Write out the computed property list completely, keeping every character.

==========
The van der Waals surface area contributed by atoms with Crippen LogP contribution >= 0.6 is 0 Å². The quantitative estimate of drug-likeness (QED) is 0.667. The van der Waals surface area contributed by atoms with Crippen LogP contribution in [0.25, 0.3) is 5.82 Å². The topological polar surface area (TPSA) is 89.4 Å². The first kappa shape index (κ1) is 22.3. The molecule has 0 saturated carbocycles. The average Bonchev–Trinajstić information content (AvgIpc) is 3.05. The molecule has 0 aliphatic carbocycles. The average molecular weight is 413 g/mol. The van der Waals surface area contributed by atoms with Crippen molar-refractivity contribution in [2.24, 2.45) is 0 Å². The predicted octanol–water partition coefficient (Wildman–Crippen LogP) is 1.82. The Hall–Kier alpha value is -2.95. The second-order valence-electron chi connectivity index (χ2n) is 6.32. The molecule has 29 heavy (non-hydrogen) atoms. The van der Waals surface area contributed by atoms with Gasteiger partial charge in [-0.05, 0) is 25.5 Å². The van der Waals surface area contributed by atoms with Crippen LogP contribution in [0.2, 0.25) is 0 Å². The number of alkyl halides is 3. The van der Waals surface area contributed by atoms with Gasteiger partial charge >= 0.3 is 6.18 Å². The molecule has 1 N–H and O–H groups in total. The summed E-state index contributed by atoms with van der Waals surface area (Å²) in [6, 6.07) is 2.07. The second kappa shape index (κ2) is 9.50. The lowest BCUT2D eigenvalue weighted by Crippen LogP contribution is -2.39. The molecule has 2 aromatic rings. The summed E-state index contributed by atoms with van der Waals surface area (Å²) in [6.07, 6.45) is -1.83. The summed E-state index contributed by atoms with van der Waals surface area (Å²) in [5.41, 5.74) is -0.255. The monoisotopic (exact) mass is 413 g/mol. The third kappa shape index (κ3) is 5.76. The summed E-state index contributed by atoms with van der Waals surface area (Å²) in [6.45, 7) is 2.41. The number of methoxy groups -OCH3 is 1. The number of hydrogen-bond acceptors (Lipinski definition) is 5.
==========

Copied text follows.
The van der Waals surface area contributed by atoms with Crippen LogP contribution >= 0.6 is 0 Å². The quantitative estimate of drug-likeness (QED) is 0.667. The van der Waals surface area contributed by atoms with Crippen LogP contribution in [0.25, 0.3) is 5.82 Å². The topological polar surface area (TPSA) is 89.4 Å². The first kappa shape index (κ1) is 22.3. The molecule has 0 saturated carbocycles. The average Bonchev–Trinajstić information content (AvgIpc) is 3.05. The molecule has 0 aliphatic carbocycles. The average molecular weight is 413 g/mol. The van der Waals surface area contributed by atoms with Crippen molar-refractivity contribution in [2.24, 2.45) is 0 Å². The predicted octanol–water partition coefficient (Wildman–Crippen LogP) is 1.82. The Hall–Kier alpha value is -2.95. The second-order valence-electron chi connectivity index (χ2n) is 6.32. The molecule has 29 heavy (non-hydrogen) atoms. The van der Waals surface area contributed by atoms with Gasteiger partial charge in [-0.05, 0) is 25.5 Å². The van der Waals surface area contributed by atoms with Crippen LogP contribution in [0.2, 0.25) is 0 Å². The number of alkyl halides is 3. The van der Waals surface area contributed by atoms with Gasteiger partial charge >= 0.3 is 6.18 Å². The molecule has 1 N–H and O–H groups in total. The summed E-state index contributed by atoms with van der Waals surface area (Å²) in [6, 6.07) is 2.07. The second kappa shape index (κ2) is 9.50. The lowest BCUT2D eigenvalue weighted by Crippen LogP contribution is -2.39. The molecule has 2 aromatic rings. The summed E-state index contributed by atoms with van der Waals surface area (Å²) in [6.07, 6.45) is -1.83. The summed E-state index contributed by atoms with van der Waals surface area (Å²) in [5.41, 5.74) is -0.255. The monoisotopic (exact) mass is 413 g/mol. The third kappa shape index (κ3) is 5.76. The summed E-state index contributed by atoms with van der Waals surface area (Å²) in [6.45, 7) is 2.41. The number of methoxy groups -OCH3 is 1. The number of hydrogen-bond acceptors (Lipinski definition) is 5.